Cause for Optimism Amid Gloom

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The stock market is now back near its November lows and the pessimism is as thick as a copy of Keynes's General Theory. The “stimulus” package has been deemed either insufficient or overkill depending on your political persuasion, but certainly not stimulating. The joy over the selection of Timothy Geithner as Treasury secretary has faded to a fear that his creative abilities were exhausted in the preparation of his personal tax returns. The natives, or at least those at the Chicago Mercantile Exchange, are getting restless and the fear trade is the only thing that seems to work with gold and Treasury Notes the only assets that seem to catch a bid for more than day or two.

Amid the gloom and doom it is easy to overlook the good news in our midst, but it does exist. I have little confidence in the ability of government to fix our problems but I am ever the optimist about the capitalist system that so many seem intent on blaming for our economic problems. Despite the declaration of Newsweek that We Are All Socialists Now, the market, not knowing it has been declared obsolete, continues to do what it has always done. Prices rise and fall, the forces of supply and demand interact and the excesses of our recent past are purged.

Despite the determined efforts of politicians to prevent the inevitable, our economy is undergoing a much needed reallocation of resources. The home construction industry is being reduced to its former position of relative unimportance. The financial sector, which had become much too titanic for its trousers, is being put on a forced diet. A stomach staple may yet be needed, but the slimming is well underway. We’ll be hearing more from our timid Treasury Secretary Tim Geithner this week about his plans for the banking sector, but the market waits for no man. The verdict on Citigroup and several other financial institutions has already been rendered; the only question at this point is whether they will get the death penalty or join the likes of AIG, Fannie Mae and Freddie Mac in the government gulag. Having watched Citigroup, and its predecessors, find its way into every financial debacle of the last three decades, I would prefer to put them out of our misery.

The housing market, which everyone believes must be healed before recovery can begin, is quietly healing itself. Home sales in California, the eye of the housing storm, are rising. Lower prices are attracting buyers at a rate 85% above last years pace. Indeed, even as the median price fell over 40%, the total dollar volume of sales in December was higher than the same month last year. Florida has seen existing home sales rise for four consecutive months, although the rise is more muted than California, up only 27% over last year in December. The government’s actions last week to limit foreclosures not only angers responsible homeowners, it slows the process of moving houses from those who can’t afford them to those who can.

The news of the credit markets’ death also seems to have been a bit premature. Those real estate sales in California and Florida weren’t all cash deals. While banks are certainly requiring more in the way of a downpayment and may actually call your employer to verify you are indeed gainfully employed, it is obvious that banks are lending. Contrary to news reports, banks are even extending financing for other consumer wants; consumer loans at commercial banks are still rising at a 10% rate. That doesn’t mean that lending as a whole is still rising; the securitization market is basically dead. As non-bank lending has withdrawn from the market, banks have stepped up to fill the void. The total volume of lending may not be where it was, but is that something that should be lamented by anyone other than the Wall Street firms who benefited from the easy profits in the boom years? I think not.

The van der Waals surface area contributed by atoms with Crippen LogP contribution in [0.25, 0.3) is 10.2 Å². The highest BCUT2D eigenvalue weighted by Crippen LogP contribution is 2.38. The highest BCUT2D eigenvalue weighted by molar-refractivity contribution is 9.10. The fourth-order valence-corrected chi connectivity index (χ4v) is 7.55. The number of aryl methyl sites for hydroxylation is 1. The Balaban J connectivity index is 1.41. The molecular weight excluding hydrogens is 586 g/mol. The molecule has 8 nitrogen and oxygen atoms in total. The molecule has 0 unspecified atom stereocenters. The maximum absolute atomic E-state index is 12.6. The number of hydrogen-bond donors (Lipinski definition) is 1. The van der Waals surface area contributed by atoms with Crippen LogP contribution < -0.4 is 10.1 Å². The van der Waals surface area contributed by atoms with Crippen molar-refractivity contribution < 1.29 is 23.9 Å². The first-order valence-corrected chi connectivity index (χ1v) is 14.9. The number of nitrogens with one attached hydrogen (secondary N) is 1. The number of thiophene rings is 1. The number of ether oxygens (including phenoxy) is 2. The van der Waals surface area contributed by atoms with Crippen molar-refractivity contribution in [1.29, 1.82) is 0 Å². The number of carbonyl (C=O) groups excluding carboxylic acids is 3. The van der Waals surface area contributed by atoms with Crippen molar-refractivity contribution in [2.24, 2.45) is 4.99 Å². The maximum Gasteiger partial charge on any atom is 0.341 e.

Leading economic indicators have risen two months in a row. Some have been quick to seize on the fact that the rising money supply is the biggest contributor to the rise. These pessimists assume that we are in a liquidity trap and that monetary policy has lost its effectiveness. If that is true then the rise in money supply means nothing and the LEI is rendered ineffective as an indicator, but based on the continued rise in bank lending, I remain unconvinced. Furthermore, in last month’s LEI report, five of the ten indicators were positive.

Productivity, which fell in the bad recession of 1981-82 and during the Great Depression, was up 3.2% in the fourth quarter. Incomes, adjusted for the recent deflation in the CPI, are rising. And while the Keynesians among us fret about the paradox of thrift, I find the rising savings rate comforting. Higher savings is exactly what we need to repair the damage done to our economy by excess consumption fueled by easy credit. And besides, retail sales were up in January.

Obviously, we are still in recession and there is more pain to come, but the gloomy mood that surrounds the Obama administration is either manufactured for some political purpose or completely unwarranted. The idea that only government can come to the rescue at this point is not only entirely too convenient for an administration determined not to waste a crisis, but also false. Whether one is speaking of the economic condition or the response to it, we are not experiencing unprecedented events right now.